With respect to Greene's statement concerning the Justice Department letter, the record reveals that Greene was uncertain about its location in his file and justifiably bewildered about Judge McBryde's intense interest in such a peripheral point. The record does not support a conviction for criminal contempt arising out of this exchange between Greene and Judge McBryde.
As for the court's post hoc substitution of a sanction under the Court's Local Rule instead of contempt, Mr. Greene never had notice or an opportunity to be heard and contest the disciplinary action under the Local Rule. We conclude, however, that no remand is necessary for a further hearing regarding such a trivial matter. We are satisfied from the detailed record already made that the facts of this case do not warrant imposition of sanctions.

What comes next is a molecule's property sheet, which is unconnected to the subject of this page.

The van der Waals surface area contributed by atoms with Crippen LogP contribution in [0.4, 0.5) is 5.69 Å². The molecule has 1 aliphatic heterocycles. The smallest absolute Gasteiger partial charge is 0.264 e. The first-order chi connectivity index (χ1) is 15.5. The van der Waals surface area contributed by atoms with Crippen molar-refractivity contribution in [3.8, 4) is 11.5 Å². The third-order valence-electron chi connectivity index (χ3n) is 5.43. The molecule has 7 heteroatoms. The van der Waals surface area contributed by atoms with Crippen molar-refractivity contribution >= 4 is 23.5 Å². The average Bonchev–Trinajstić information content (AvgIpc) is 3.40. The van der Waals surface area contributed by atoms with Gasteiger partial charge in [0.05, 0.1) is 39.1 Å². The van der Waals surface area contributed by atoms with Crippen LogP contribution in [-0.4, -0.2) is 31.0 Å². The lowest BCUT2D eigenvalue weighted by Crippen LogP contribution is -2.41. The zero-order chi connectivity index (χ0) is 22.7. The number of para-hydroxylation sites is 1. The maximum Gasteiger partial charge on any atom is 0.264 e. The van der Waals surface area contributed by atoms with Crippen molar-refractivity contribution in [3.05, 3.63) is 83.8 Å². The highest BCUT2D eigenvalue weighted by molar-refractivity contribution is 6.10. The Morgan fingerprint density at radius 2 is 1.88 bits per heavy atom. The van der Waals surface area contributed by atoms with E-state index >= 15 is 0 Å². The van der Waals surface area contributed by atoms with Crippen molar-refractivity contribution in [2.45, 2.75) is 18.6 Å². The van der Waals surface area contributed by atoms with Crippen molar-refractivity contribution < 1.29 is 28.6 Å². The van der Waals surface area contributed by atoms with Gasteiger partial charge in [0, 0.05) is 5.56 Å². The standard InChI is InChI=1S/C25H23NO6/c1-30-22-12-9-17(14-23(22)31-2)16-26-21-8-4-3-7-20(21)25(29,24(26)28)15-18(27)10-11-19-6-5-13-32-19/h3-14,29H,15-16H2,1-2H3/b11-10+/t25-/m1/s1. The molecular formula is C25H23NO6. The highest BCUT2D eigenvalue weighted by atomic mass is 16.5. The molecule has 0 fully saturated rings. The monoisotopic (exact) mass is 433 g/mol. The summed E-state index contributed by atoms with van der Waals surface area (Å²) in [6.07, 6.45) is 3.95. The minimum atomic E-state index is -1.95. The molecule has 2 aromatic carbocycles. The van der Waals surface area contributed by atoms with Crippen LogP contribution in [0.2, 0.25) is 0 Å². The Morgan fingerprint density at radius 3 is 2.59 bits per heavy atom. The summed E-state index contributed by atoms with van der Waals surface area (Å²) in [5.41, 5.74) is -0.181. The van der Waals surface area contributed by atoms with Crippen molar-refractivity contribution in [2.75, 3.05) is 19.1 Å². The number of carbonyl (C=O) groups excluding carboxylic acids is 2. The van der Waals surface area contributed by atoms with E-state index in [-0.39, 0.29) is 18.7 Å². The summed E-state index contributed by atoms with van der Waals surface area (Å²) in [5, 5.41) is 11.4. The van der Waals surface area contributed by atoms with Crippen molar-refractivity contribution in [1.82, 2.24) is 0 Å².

For the reasons stated above, the sanctions award is vacated and judgment is rendered in favor of appellant.
VACATED and RENDERED.
1. The Northern District of Texas Rule 57.8(b) provides: “A presiding judge, after giving opportunity to show cause to the contrary, may take any appropriate disciplinary action against a member of the bar for: (1) conduct unbecoming a member of the bar; (2) failure to comply with any rule or order of this court; (3) unethical behavior; (4) inability to conduct litigation properly; (5) conviction by any court of a felony or crime involving dishonesty or false statement; or (6) having been publicly or privately disciplined by any court, bar, court agency or committee.”